Interview: Harold Ramis
Wed, 17 Jun 2009 13:19:25
"People who do comedy feel a certain bond. They automatically share a world view," says Harold Ramis. If anyone knows comedy, it's Harold.
From Ghostbusters and Caddyshack to Groundhog Day and Analyze This, the director/producer/screenwriter/actor has an iconic status. However, Year One may very well be Harold's most epic comedy yet. Written and directed by the humor auteur, the movie follows two hunter-gatherers,Jack Black and Michael Cera, who wander an ancient Old Testament world after being banished from their hometown. As with everything Harold does, there's a lot more to it than just a whole lot of prehistoric laughs.
"The serious theme of the movie is when we thank God for everything in our lives, we also blame God for everything," explains Harold. "It takes the responsibility away from us. Taking responsibility for our own actions is essential in life. It's not simply a part of growing up. It's part of keeping peace in the world and being a force for good. That's what scares me about fundamentalism. People can do all kinds of horrible things to each other simply by claiming that's God's will. I don't see God that way. In the film, Jack Black believes God is telling him what to do, and that he has a destiny. Meanwhile, Michael Cera is an existentialist who believes that everything is completely accidental. They argue about it. The movie doesn't say one is right. In the end, whatever you believe you have to take responsibility for and do something."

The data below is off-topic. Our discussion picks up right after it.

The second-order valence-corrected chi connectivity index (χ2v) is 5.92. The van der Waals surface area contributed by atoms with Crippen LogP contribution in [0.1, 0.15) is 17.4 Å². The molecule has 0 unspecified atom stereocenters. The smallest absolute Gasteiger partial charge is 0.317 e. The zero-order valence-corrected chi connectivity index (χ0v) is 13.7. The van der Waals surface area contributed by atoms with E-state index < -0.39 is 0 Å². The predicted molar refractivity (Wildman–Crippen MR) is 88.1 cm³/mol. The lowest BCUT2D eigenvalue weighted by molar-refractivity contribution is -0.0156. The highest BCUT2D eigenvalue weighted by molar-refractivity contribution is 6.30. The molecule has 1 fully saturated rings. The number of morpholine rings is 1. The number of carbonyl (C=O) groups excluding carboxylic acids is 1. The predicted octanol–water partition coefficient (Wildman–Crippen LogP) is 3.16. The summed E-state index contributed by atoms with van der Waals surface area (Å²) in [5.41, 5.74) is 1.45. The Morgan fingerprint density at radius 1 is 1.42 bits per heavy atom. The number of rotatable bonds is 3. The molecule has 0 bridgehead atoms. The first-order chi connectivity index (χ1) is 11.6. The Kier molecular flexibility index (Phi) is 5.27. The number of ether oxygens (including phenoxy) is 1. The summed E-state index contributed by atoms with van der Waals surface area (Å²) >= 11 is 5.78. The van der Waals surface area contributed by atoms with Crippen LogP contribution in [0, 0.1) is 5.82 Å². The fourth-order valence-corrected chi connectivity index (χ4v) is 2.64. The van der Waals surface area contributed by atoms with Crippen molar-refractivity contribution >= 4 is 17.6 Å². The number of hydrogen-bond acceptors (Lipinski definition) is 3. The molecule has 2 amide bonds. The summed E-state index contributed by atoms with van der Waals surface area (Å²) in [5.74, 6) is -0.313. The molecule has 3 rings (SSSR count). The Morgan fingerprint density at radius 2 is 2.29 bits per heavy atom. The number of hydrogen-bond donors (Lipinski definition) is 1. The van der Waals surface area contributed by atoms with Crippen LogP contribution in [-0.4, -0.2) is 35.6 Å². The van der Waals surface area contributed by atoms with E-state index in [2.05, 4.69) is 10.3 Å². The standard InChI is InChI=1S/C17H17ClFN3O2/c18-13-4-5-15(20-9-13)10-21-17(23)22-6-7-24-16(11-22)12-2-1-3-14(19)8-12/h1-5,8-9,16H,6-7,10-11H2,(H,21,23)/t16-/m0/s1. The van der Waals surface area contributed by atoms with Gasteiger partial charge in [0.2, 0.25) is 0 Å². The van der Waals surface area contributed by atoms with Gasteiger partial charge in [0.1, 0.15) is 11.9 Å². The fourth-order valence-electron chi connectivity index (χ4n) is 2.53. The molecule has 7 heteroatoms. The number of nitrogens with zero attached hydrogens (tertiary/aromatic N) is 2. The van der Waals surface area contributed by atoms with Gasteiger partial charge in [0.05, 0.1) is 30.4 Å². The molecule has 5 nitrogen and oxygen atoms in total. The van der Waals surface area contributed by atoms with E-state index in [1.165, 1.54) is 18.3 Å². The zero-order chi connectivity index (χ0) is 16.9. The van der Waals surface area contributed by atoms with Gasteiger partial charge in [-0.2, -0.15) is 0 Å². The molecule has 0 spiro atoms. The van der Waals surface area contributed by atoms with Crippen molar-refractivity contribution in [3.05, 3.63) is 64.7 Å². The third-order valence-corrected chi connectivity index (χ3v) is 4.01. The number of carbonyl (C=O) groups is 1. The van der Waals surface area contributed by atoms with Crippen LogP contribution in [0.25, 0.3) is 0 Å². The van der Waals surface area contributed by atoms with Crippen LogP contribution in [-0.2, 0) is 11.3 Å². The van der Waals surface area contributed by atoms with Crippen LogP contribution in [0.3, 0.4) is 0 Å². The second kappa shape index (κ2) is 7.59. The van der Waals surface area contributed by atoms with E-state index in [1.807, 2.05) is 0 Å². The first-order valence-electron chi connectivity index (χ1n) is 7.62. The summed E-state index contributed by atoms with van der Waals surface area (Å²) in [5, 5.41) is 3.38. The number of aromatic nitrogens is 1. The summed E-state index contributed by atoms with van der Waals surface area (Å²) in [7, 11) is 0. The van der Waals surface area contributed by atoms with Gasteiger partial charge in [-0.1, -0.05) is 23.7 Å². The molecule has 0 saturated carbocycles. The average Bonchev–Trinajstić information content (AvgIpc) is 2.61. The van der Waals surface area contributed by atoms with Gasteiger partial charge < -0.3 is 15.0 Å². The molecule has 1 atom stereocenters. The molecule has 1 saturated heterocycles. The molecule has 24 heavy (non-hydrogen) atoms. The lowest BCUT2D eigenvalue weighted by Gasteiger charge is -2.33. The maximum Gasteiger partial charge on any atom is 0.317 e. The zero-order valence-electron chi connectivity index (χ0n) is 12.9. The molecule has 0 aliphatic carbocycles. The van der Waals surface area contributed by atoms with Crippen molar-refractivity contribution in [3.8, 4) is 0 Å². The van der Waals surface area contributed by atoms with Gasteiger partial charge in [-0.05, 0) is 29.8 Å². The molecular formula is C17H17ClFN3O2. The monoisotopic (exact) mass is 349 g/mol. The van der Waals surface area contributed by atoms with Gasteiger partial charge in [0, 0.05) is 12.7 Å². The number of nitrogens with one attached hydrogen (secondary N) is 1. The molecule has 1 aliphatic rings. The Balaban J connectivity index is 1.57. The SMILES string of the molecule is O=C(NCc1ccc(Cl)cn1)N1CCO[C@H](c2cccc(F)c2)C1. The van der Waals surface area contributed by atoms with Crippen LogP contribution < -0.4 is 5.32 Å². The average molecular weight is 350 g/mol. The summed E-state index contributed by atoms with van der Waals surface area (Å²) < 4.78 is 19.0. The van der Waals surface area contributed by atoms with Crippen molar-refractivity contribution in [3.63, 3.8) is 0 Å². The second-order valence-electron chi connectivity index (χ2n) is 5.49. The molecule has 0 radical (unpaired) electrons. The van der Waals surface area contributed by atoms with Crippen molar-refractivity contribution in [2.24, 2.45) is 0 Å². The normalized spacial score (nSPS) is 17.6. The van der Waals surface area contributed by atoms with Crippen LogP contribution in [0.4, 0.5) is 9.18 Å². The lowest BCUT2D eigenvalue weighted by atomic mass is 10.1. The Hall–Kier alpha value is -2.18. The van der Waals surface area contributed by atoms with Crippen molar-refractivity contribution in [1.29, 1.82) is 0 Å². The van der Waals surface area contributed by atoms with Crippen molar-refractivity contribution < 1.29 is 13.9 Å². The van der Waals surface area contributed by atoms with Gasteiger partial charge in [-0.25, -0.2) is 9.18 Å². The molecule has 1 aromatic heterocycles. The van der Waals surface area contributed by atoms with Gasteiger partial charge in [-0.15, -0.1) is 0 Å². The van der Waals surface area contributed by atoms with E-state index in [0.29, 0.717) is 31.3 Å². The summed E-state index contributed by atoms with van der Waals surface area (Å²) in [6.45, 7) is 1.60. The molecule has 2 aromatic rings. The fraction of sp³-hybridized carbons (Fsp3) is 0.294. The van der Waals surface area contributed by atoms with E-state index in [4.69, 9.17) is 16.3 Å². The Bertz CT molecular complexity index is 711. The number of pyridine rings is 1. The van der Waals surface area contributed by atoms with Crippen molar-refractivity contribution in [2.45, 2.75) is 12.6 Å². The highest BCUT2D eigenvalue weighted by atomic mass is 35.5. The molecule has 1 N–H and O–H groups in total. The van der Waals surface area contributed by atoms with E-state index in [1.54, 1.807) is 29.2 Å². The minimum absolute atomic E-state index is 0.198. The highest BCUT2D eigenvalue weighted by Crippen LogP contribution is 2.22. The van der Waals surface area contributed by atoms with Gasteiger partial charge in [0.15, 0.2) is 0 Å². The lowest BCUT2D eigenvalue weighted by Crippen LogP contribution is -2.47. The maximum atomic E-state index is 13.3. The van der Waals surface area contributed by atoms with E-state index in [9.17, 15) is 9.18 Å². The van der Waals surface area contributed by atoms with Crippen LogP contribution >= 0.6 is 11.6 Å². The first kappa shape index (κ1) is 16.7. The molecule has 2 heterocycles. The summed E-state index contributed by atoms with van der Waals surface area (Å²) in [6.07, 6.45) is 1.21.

Year One is an inspired comedy to say the least. Harold's initial idea came from an old sketch that he did with John Belushi and Bill Murray. In the bit, a modern Cro-Magnon meets a Neanderthal. The idea stuck with him, and now he's got Year One.